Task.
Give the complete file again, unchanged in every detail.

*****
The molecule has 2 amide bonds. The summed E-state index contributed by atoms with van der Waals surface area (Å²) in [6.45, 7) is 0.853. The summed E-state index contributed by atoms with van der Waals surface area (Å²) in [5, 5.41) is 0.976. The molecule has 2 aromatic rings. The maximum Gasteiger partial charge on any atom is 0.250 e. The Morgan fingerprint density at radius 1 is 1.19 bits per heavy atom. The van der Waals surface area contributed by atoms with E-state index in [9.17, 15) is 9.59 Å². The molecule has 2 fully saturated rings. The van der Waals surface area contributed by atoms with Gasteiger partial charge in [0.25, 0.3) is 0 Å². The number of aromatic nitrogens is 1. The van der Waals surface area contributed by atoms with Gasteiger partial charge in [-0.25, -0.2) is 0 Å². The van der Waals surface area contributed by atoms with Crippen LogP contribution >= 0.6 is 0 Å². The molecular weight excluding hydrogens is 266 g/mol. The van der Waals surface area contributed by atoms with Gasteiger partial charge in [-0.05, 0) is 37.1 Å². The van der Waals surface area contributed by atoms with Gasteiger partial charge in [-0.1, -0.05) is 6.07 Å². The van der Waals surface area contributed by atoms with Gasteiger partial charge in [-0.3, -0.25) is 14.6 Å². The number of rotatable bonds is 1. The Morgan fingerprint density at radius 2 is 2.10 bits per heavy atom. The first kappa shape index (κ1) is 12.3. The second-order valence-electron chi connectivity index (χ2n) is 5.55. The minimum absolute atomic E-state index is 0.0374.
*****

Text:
The molecule has 2 amide bonds. The summed E-state index contributed by atoms with van der Waals surface area (Å²) in [6.45, 7) is 0.853. The summed E-state index contributed by atoms with van der Waals surface area (Å²) in [5, 5.41) is 0.976. The molecule has 2 aromatic rings. The maximum Gasteiger partial charge on any atom is 0.250 e. The Morgan fingerprint density at radius 1 is 1.19 bits per heavy atom. The van der Waals surface area contributed by atoms with E-state index in [9.17, 15) is 9.59 Å². The molecule has 2 fully saturated rings. The van der Waals surface area contributed by atoms with Gasteiger partial charge in [0.25, 0.3) is 0 Å². The number of aromatic nitrogens is 1. The van der Waals surface area contributed by atoms with Gasteiger partial charge in [-0.25, -0.2) is 0 Å². The van der Waals surface area contributed by atoms with Crippen LogP contribution >= 0.6 is 0 Å². The molecular weight excluding hydrogens is 266 g/mol. The van der Waals surface area contributed by atoms with Gasteiger partial charge in [-0.05, 0) is 37.1 Å². The van der Waals surface area contributed by atoms with Gasteiger partial charge in [-0.1, -0.05) is 6.07 Å². The van der Waals surface area contributed by atoms with Gasteiger partial charge in [-0.3, -0.25) is 14.6 Å². The number of rotatable bonds is 1. The Morgan fingerprint density at radius 2 is 2.10 bits per heavy atom. The first kappa shape index (κ1) is 12.3. The second-order valence-electron chi connectivity index (χ2n) is 5.55. The minimum absolute atomic E-state index is 0.0374.